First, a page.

I'm in need of some advice regarding the implementation of the network core layer of a network I need to design. I've found some similar questions asked (and answered) already, but none have really given me a clear answer - though there might be no clear definitive answer either.
Internet <--> Fortigate <--4x1G--> Core <--2x10G--> Access Switches
- The current network design consists of a firewall (Fortigate 100D), a pair of stacked "network core" L3 switches (Netgear M4300) configured for redundancy and then an access layer of switches (Spine and Leaf off the core) for end-user devices.
- Switches are connected over 10G LAG's.
- The network utilises 6-8 VLANs.
- Only 2-3 of these VLAN's require inter-VLAN routing between each other/to the internet.
- There are usually around ~200 devices on the network at any one time during peak load.
My issue is in deciding whether to use the "core" switches OR the Fortigate firewall as the default gateway/L3 switch in the network. As far as my research has revealed, using the "core" for this purpose (Option A) has the benefit of line-rate routing while loosing the L7/IPS/other fancy features, requiring the use of ACL's instead; whereas using the Fortigate (Option B) essentially reverses those pros/cons.
So my questions are as follows:
- If implementing Option B, trunking the VLAN's that require routing (over a 4x1G LAG) to the Fortigate; is the loss of line-rate routing really that big of a deal in terms of performance loss?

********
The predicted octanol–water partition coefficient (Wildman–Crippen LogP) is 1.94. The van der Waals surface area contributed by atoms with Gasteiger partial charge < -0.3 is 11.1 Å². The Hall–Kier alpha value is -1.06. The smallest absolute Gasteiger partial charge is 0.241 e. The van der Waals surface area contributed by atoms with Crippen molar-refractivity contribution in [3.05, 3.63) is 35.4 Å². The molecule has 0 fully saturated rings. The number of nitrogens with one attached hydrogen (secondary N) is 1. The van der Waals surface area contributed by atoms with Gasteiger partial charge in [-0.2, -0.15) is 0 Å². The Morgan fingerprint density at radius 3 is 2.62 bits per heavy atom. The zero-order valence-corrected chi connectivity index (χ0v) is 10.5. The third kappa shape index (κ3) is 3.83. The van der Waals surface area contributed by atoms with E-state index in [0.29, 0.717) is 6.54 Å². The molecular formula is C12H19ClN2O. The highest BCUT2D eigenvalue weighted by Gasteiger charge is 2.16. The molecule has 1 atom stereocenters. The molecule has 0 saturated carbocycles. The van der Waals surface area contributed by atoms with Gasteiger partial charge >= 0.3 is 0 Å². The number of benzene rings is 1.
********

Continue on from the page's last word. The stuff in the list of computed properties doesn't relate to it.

- As far as I understand, if traffic was destined for a device within the same VLAN (as the source) and didn't need to cross to a different VLAN or Subnet, the packets won't pass through the default gateway/L3 switch; is this correct?
- Functionality/Practicality aside, which option would be considered best practice in terms of both security and performance?
- Sort of unrelated - If I needed to use the Fortigate as a VPN gateway to allow remote connections into the network, what is the best practice for facilitating this if deploying Option A? Do I just create a seperate physical connection back from the Fortigate into the core and assign VPN traffic to it?
Thanks for taking the time to help, it is very much appreciated. :)
The VLAN contents are as follows:
- [Routed] Corporate VLAN: Workstations, Printers, Servers, etc. (The majority of devices are here)
- [Routed] Wireless VLAN
- [Routed] Production VLAN (Media servers, streaming devices, etc.)
- PBX VLAN (40-50 Digital phones)
- Finance/Legal VLAN (NAS, Finance workstation)
- DMZ VLAN (Web servers)
- Studio VLAN (High-bandwidth 4K video editing on 10G links)
- [Option A] VLAN to Firewall/Internet
The primary need for L3 routing is of course access to the internet. However I do want some inter-connectivity between the first three VLAN's listed above.
While I don't necessarily need L7/IPS features on inter-VLAN routing, the Fortigate allows control of L3 routing using user-based rules (Radius, LDAP, Local Auth, etc.) which is appealing. For example, I can use LDAP groups to allow specific users to access portions of another VLAN, while denying other users - So let's say if you connect wirelessly onto the Wireless VLAN and authenticate with the Fortigate, your device can now access portions of the Corporate VLAN.
Mainly the primary question I'm looking for a solid answer to is the realistic benefit of line-rate routing over CPU-bound routing (Question 1) and confirming my assumption about non-L3 bound traffic (Question 2).